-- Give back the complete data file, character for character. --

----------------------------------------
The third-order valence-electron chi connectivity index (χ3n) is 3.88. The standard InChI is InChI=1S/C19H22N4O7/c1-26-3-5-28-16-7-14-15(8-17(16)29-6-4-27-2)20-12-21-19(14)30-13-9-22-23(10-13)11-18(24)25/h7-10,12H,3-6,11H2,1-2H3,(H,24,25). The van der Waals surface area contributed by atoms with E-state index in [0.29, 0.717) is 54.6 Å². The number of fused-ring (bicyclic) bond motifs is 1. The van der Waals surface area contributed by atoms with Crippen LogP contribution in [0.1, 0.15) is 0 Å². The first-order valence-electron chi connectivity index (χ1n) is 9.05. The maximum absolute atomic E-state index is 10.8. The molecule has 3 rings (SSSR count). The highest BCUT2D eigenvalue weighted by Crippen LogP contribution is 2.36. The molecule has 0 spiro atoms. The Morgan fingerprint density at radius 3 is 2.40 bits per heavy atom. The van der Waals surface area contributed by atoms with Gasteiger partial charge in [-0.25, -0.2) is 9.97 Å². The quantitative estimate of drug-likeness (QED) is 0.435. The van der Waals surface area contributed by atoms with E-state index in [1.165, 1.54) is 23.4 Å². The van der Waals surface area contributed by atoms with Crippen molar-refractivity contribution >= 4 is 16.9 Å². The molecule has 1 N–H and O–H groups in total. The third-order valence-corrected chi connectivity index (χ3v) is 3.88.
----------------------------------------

The third-order valence-electron chi connectivity index (χ3n) is 3.88. The standard InChI is InChI=1S/C19H22N4O7/c1-26-3-5-28-16-7-14-15(8-17(16)29-6-4-27-2)20-12-21-19(14)30-13-9-22-23(10-13)11-18(24)25/h7-10,12H,3-6,11H2,1-2H3,(H,24,25). The van der Waals surface area contributed by atoms with E-state index in [0.29, 0.717) is 54.6 Å². The number of fused-ring (bicyclic) bond motifs is 1. The van der Waals surface area contributed by atoms with Crippen LogP contribution in [0.1, 0.15) is 0 Å². The first-order valence-electron chi connectivity index (χ1n) is 9.05. The maximum absolute atomic E-state index is 10.8. The molecule has 3 rings (SSSR count). The highest BCUT2D eigenvalue weighted by Crippen LogP contribution is 2.36. The molecule has 0 spiro atoms. The Morgan fingerprint density at radius 3 is 2.40 bits per heavy atom. The van der Waals surface area contributed by atoms with Gasteiger partial charge in [-0.25, -0.2) is 9.97 Å². The quantitative estimate of drug-likeness (QED) is 0.435. The van der Waals surface area contributed by atoms with E-state index in [1.165, 1.54) is 23.4 Å². The van der Waals surface area contributed by atoms with Crippen molar-refractivity contribution >= 4 is 16.9 Å². The molecule has 1 N–H and O–H groups in total. The third-order valence-corrected chi connectivity index (χ3v) is 3.88.